Thursday, October 30, 2008

IS OUR LONG OBJECTIVIST NIGHTMARE FINALLY OVER?

Now that the most powerful and influential Randian of our time has somewhat repudiated his views, can we put Objectivism into the dustbin of history along with Communism? I mean, just because you thought that scene of a rebel architect ravishing a socialite on the top of a tall building was hot when you were 20, should you base your whole political belief system on it? Two Girls Fat and Thin was good, though.

4 comments:

john said...

In your dreams.

Just because Greenspan attempted to throw Ayn Rand under the train instead of his own sorry self, and we witness an orgy of delight by her envy club, does not mean that every human who understands the actual content of Objectivism has changed his mind one bit.

Did it ever occur to you that this titanic collapse of social democracy's financial system is because actual capitalists are Shrugging? Which would mean that our plan is engaged, big time. Which means that Rand is far more important, relevant and in control than your nightmare can ever dream.

John Donohue
Pasadena, CA

Favela Cranshaw said...

...a rebel architect ravishing a socialite on the top of a tall building... ???

John, you let this hilarious description pass?

chuckbutler said...

I think it's important to bear a couple of points in mind:

1. Mr. Greenspan is not an Objectivist, nor has he been one for some time (if he ever was). For evidence one need only do two things (1) understand Objectivism and (2) read Mr. Greenspan's last book "The Age of Turbulence."

2. For those who believe that the current economic mess serves as any indictment of Objectivism, understand that Ayn Rand argued for laissez-faire capitalism--no government control or manipulation of the market. That is not what we've had--certainly not in any of our lifetimes--so it's incongruous to suggest that the failures of our highly regulated and government-manipulated market reveal anything about capitalism itself. That's like biting into an apple and complaining "I don't like how this orange tastes!" If you are genuinely interested in understanding Rand's views on the subject, I would recommend "Capitalism: The Unknown Ideal," which includes some good writing by Mr. Greenspan at a time when he did agree with at least some of Ayn Rand's principles.

ash966 said...

@chuckbutler:
Like Anarchism, Objectivism's supporters can always say it's never really been tried. This is safe, because no one who openly espouses them will ever, ever get elected. I'm more afraid of covert and partial Objectivists obtaining influence. Anarchists mostly live in their moms' basements and dirty squats, but Objectivists could be economists and CEOs of major companies, so they might gain power through appointments or lobbying.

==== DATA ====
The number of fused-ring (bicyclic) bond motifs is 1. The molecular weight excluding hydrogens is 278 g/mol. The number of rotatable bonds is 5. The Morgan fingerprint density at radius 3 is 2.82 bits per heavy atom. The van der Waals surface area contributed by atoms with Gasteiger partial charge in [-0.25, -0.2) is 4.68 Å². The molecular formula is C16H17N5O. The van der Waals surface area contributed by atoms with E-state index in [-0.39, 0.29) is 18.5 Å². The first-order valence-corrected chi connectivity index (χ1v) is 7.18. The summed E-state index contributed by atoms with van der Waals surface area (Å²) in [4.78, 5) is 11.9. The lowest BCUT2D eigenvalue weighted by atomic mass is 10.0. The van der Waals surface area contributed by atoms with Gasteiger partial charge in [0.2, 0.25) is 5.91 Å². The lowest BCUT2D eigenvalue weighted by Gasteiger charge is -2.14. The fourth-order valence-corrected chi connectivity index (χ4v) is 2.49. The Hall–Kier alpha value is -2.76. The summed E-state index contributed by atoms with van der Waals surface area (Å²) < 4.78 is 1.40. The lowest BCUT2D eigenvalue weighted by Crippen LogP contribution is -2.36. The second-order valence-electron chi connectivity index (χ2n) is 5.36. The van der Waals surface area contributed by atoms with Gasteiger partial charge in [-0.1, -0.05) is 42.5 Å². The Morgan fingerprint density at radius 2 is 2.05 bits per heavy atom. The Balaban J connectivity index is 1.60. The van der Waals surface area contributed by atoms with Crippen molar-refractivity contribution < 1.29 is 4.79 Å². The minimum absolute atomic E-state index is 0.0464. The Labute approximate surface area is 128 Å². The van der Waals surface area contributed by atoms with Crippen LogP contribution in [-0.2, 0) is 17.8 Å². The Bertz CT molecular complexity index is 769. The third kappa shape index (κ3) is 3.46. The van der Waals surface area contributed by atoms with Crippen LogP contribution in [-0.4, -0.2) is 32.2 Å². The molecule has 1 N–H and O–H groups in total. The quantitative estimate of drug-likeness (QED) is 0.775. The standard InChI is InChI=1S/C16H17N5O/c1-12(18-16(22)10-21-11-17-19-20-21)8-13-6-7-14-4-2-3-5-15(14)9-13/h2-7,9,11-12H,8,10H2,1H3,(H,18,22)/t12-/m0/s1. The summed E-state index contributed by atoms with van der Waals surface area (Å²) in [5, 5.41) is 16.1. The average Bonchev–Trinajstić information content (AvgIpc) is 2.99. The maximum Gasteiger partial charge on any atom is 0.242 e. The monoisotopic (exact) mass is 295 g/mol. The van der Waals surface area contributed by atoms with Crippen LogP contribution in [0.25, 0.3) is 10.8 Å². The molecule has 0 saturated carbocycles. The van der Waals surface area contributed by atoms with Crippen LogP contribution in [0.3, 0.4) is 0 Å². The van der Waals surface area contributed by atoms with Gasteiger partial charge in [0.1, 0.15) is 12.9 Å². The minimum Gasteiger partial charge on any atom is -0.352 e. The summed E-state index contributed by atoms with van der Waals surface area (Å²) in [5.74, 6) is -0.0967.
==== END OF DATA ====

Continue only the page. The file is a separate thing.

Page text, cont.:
@Favela Cranshaw:
Thanks, I thought it was funny too. Do you think a random person on the Internet could convince a middle-aged librarian and English major that The Fountainhead is deathless prose? As opposed to my own opinion and that of every person I respect? Yeah, that'll happen. That only works on prisoners and adolescents who never crack open a book unless it's required.

Here's more mockery:

"A little delirious and definitely skewed. Can people who see this picture ever forget the sight of the silvery-blond columnist Dominique(Patricia Neal) galloping up on her black horse and slashing her riding crop across the face of the tall, mocking stranger who had looked at her impertinently while he was using a pneumatic drill in the quarry? He's the genius architect Howard Roark (Gary Cooper). When his design for a public-housing project is altered, he dynamites the building; put on trial, he justifies his action with an attack on collectivism and the parasites of the left. Ayn Rand wrote the screenplay, based on her 1943 novel, and true to her hero's principles, she wouldn't permit any changes in her (megalomaniac, comic-book) dialogue. King Vidor directed this paean to the individualism of "superior" people, made in a sleek,
hollow, Expressionist style that owes a lot to film noir. It's an extravaganza of romantic, right-wing camp, with the hyper-articulate superman Roark standing in the wind on top of a phallic skyscraper, and the fierce, passionate Dominique rising in an open elevator to join him there." --Pauline Kael


Now that's deathless prose!